“Our new topographic view of the moon provides the dataset that lunar scientists have waited for since the Apollo era,” says Mark Robinson, Principal Investigator of the Lunar Reconnaissance Orbiter Camera (LROC) from Arizona State University in Tempe. “We can now determine slopes of all major geologic terrains on the moon at 100 meter scale. Determine how the crust has deformed, better understand impact crater mechanics, investigate the nature of volcanic features, and better plan future robotic and human missions to the moon.”" Link to Original Source top
stuckinarut (891702) writes "Climbers can now ditch satellite phones and enjoy high speed 3G data coverage on the way up to the summit of Mount Everest or Sagarmth as it is more appropriately known locally.
Ncell, a Nepalese mobile communications company, has announced a 3G service is available on the world’s highest mountain and surrounding areas. Ncell says that the new data network is capable of speeds up to 3.6MB per second and potential to increase that to 7.2MB per second if there’s enough demand.
The service was made possible through the installation of eight 3G base stations, four of which are solar powered, along the way up to Everest’s base camp. It’s not clear if climbers can expect coverage all the way to the summit, which lies just above 29,000 feet. The highest of the 3G stations is at around 17,000 feet.
It’s not only climbers who are set to benefit from the 3G expansion. Ncell plans on bringing wider 3G coverage to the surrounding areas of Nepal in the near future." Link to Original Source top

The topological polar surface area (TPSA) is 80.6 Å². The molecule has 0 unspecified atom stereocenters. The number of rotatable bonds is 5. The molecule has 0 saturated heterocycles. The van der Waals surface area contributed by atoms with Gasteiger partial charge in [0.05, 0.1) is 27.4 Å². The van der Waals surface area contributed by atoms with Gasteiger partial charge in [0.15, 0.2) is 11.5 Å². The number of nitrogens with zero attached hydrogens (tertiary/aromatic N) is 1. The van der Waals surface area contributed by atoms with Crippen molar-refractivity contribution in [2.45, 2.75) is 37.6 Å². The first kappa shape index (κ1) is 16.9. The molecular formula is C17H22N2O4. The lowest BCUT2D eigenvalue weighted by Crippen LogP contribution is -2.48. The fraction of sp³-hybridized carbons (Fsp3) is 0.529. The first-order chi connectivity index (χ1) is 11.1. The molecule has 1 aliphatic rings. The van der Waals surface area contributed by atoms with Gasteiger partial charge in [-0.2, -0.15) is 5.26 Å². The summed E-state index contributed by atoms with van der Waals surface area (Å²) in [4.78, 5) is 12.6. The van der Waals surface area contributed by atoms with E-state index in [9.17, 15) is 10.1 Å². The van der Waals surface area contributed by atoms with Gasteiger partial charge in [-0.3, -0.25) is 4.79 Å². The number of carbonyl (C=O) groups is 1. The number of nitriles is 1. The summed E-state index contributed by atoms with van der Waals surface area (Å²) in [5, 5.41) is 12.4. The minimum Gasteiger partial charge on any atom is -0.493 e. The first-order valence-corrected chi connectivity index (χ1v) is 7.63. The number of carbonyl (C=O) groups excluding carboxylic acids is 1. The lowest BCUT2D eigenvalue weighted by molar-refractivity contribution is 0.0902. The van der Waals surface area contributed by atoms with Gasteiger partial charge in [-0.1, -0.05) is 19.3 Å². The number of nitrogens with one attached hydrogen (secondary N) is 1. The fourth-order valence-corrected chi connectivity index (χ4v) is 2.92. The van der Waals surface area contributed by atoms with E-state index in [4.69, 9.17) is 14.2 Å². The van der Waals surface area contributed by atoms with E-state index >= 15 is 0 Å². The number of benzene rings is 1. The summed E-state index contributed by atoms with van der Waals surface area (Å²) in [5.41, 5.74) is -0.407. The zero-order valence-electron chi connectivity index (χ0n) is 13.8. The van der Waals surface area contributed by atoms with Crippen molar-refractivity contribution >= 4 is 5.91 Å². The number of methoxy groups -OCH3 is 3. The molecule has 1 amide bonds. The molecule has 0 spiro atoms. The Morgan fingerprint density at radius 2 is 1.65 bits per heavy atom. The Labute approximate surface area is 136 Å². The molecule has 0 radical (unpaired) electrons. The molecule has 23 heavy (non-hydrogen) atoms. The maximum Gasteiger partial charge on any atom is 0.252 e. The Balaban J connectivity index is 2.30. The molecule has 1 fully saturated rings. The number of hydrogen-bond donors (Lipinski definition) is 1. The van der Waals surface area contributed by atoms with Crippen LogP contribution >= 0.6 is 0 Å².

stuckinarut (891702) writes "Peer to peer file sharing network popularity is at an all time high, with hundreds of thousands of computers connected to a single P2P network at a given time. These networks are increasingly being used to trick PCs into attacking other machines, experts say. In fact, some reports indicate that peer-to-peer may actually exceed web traffic. Computer scientists have previously shown how P2P networks can be subverted so that several connected PCs gang up to attack a single machine, flooding it with enough traffic to make it crash. This can work even if the target is not part of the P2P network itself. Now, security experts are warning that P2P networks are increasingly being used to do just this. "Until January of this year we had never seen a peer-to-peer network subverted and used for an attack," says Darren Rennick of internet security company Prolexic in an advisory released recently. "We now see them constantly being subverted.""